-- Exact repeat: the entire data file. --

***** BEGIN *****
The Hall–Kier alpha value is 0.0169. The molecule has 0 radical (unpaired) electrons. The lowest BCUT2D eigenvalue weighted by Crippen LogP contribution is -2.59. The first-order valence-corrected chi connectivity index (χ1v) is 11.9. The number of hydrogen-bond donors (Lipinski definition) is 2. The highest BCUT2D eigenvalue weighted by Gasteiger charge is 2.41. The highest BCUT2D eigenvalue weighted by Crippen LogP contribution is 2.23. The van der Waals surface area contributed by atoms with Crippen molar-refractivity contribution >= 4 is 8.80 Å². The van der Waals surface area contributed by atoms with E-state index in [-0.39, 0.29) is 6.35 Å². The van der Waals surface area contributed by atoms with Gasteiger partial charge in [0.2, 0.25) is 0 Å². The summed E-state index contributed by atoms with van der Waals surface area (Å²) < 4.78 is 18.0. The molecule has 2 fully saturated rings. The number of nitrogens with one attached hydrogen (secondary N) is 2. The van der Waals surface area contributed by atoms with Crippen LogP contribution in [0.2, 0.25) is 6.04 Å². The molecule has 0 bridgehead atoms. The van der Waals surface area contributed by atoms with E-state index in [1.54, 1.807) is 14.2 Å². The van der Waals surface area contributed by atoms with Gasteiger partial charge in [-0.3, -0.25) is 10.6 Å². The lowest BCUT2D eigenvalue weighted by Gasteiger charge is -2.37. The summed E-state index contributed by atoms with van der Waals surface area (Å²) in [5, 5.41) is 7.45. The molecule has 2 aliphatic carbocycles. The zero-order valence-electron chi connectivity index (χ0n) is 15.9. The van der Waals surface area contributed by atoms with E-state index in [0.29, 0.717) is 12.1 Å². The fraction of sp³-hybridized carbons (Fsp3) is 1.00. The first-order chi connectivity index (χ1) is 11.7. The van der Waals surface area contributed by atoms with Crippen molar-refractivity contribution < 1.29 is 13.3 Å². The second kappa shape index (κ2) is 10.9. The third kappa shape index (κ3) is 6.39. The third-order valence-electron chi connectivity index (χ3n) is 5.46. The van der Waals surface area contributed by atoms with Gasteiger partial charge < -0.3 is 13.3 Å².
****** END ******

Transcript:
The Hall–Kier alpha value is 0.0169. The molecule has 0 radical (unpaired) electrons. The lowest BCUT2D eigenvalue weighted by Crippen LogP contribution is -2.59. The first-order valence-corrected chi connectivity index (χ1v) is 11.9. The number of hydrogen-bond donors (Lipinski definition) is 2. The highest BCUT2D eigenvalue weighted by Gasteiger charge is 2.41. The highest BCUT2D eigenvalue weighted by Crippen LogP contribution is 2.23. The van der Waals surface area contributed by atoms with Crippen molar-refractivity contribution >= 4 is 8.80 Å². The van der Waals surface area contributed by atoms with E-state index in [-0.39, 0.29) is 6.35 Å². The van der Waals surface area contributed by atoms with Gasteiger partial charge in [0.2, 0.25) is 0 Å². The summed E-state index contributed by atoms with van der Waals surface area (Å²) < 4.78 is 18.0. The molecule has 2 fully saturated rings. The number of nitrogens with one attached hydrogen (secondary N) is 2. The van der Waals surface area contributed by atoms with Crippen LogP contribution in [0.2, 0.25) is 6.04 Å². The molecule has 0 bridgehead atoms. The van der Waals surface area contributed by atoms with E-state index in [1.54, 1.807) is 14.2 Å². The van der Waals surface area contributed by atoms with Gasteiger partial charge in [-0.3, -0.25) is 10.6 Å². The lowest BCUT2D eigenvalue weighted by Gasteiger charge is -2.37. The summed E-state index contributed by atoms with van der Waals surface area (Å²) in [5, 5.41) is 7.45. The molecule has 2 aliphatic carbocycles. The zero-order valence-electron chi connectivity index (χ0n) is 15.9. The van der Waals surface area contributed by atoms with E-state index in [0.29, 0.717) is 12.1 Å². The fraction of sp³-hybridized carbons (Fsp3) is 1.00. The first-order chi connectivity index (χ1) is 11.7. The van der Waals surface area contributed by atoms with Crippen molar-refractivity contribution < 1.29 is 13.3 Å². The second kappa shape index (κ2) is 10.9. The third kappa shape index (κ3) is 6.39. The third-order valence-electron chi connectivity index (χ3n) is 5.46. The van der Waals surface area contributed by atoms with Gasteiger partial charge < -0.3 is 13.3 Å².